Perhaps no one is better situated to forge a behind-the-scenes look at Rem Koolhaas than his son, Tomas Koolhaas. The LA-based filmmaker just wrapped up 'REM', a documentary about his father as he travels the world and reflects on his work.Related: Listen to Tomas Koolhass talk about REM on... View full entry
Watch seventy years of Downtown LA's architecture compared side-by-side
Bunker Hill, an area of roughly five square blocks in downtown Los Angeles, holds a place in city lore similar to that of the water wars or the construction of Dodger Stadium: beginning in 1959, it was the subject of a massive urban-renewal project, in which “improvement” was generally defined by the people who stood to profit from it [...] subject of this short film by Keven McAlester, which compares what the same streets in downtown Los Angeles looked like in the nineteen-forties and today.
Stills via YouTube.Related stories in the Archinect news:DTLA's Music Center Plaza will get a $30M remodel, its first since 1964Historic LA Times Building to be redevelopedLA's Donut Time, the LGBTQ landmark in “Tangerine”, is now permanently closed View full entry
LA's Donut Time, the LGBTQ landmark in “Tangerine”, is now permanently closed
Anyone who's seen the iPhone-shot feature Tangerine or cruised by the doughnut shop at night knows that Donut Time wasn't just another of Los Angeles' dozens of purveyors of sweet, glazed pastries. Much more significant than that, it had long served as a haven for sex workers — many of them transgender women — who make a living on the streets nearby.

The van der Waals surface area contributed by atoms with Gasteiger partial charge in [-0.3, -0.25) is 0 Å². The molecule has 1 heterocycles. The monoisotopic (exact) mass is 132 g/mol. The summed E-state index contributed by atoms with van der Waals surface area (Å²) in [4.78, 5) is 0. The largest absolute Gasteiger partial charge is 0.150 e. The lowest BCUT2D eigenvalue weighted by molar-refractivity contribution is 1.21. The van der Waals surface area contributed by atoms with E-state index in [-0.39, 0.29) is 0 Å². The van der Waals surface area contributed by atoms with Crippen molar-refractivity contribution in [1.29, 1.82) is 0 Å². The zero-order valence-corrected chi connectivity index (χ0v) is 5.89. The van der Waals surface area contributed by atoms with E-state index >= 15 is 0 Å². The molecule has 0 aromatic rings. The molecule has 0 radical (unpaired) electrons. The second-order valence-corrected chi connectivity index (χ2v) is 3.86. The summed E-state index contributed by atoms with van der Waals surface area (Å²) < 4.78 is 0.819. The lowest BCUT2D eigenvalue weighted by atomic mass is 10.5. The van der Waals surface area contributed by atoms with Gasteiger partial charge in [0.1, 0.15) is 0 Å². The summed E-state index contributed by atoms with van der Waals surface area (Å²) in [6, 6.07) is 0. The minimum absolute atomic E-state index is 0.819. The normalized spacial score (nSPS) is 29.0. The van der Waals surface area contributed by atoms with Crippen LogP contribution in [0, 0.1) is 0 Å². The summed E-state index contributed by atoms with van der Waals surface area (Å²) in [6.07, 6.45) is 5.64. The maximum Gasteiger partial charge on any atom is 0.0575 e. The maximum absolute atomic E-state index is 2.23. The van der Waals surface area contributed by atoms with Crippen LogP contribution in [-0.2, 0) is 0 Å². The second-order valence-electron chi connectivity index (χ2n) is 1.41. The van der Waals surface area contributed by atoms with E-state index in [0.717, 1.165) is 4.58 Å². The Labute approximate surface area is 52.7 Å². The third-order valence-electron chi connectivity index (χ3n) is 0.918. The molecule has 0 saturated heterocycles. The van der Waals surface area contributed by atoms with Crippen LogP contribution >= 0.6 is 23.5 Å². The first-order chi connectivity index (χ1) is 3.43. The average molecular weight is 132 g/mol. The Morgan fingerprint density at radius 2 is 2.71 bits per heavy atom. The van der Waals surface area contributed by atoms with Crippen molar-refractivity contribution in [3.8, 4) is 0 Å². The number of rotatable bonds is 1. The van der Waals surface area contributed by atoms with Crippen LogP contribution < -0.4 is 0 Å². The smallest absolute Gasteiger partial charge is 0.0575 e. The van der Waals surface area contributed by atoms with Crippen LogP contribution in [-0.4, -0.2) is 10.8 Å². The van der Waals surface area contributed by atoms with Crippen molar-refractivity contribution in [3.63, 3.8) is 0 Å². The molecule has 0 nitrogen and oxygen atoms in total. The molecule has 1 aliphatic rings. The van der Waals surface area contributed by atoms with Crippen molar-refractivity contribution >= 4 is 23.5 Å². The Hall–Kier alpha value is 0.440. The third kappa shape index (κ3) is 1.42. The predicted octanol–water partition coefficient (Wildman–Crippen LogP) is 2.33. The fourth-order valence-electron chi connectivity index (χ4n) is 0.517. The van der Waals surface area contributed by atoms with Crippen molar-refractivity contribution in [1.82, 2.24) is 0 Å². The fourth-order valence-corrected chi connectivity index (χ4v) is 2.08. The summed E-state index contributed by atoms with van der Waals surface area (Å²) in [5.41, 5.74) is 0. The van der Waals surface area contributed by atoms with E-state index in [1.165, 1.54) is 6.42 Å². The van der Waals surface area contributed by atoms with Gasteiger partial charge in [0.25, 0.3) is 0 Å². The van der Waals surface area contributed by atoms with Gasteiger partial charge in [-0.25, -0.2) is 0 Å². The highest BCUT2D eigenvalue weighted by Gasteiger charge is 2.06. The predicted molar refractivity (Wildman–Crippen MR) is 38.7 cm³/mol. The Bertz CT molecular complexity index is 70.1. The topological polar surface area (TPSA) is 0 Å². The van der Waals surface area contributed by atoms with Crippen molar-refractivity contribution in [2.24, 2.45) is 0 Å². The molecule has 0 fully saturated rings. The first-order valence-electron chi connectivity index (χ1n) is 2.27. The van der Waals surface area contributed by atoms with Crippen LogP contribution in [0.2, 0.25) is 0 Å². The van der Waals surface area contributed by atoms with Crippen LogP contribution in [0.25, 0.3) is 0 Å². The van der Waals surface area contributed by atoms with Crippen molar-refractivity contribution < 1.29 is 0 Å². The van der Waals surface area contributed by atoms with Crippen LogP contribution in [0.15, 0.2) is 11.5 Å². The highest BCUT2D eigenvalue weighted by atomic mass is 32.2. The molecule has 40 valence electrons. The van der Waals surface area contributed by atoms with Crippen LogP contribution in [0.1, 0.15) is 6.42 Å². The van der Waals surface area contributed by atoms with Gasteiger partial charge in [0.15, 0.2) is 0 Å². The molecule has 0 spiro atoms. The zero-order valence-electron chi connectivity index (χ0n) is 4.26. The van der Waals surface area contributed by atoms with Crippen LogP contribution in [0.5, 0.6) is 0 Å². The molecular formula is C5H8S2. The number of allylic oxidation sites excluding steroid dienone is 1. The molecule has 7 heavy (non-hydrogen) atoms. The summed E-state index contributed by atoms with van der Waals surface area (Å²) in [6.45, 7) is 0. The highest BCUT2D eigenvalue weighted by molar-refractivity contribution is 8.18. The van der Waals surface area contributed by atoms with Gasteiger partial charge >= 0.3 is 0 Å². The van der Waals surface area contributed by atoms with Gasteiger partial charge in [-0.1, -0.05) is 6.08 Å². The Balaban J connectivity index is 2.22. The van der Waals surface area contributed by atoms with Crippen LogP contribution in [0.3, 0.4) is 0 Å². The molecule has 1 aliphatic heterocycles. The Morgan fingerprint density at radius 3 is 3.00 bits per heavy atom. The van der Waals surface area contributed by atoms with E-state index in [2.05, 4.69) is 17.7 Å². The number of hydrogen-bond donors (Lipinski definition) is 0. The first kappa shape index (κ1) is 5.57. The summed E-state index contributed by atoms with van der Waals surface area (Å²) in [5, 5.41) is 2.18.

"I didn't think it would ever go away. It's really sad," [Tangerine director Sean] Baker says. "I think the film caught an end to an era."
— LA Weekly
According to LAist, Donut Time's closure may be related to a massive mixed-use development proposed for that stretch along Santa Monica Boulevard, where (of course) gentrification is on the rise. It's not yet known if anything will replace Donut Time.More on Archinect:Stonewall Inn formally... View full entry
Jørn Utzon's saga with the Sydney Opera house coming to the big screen
With the working title Utzon, The Man Behind the Opera House, the film will tell the story of Danish architect Jørn Utzon, who was just 38 years old and relatively unknown when he won the international competition to design an opera house on Sydney’s Bennelong Point in 1957...
The Sydney Opera House was completed by Australian architect Peter Hall – a handover which ostracised Hall from the architectural community, and which his family believe led to his ruin.
— The Guardian
With a screenplay by Oscar-nominated Petter Skavlan, the film promises to get into some thorny emotional terrain. As producer Jan Marnell explains, “We have a world wonder. We have its creator – who wasn’t allowed to see his dream fulfilled. We have creativity versus bureaucracy and... View full entry
Stahl House documentary plagued by extortion, suicide, and lawsuits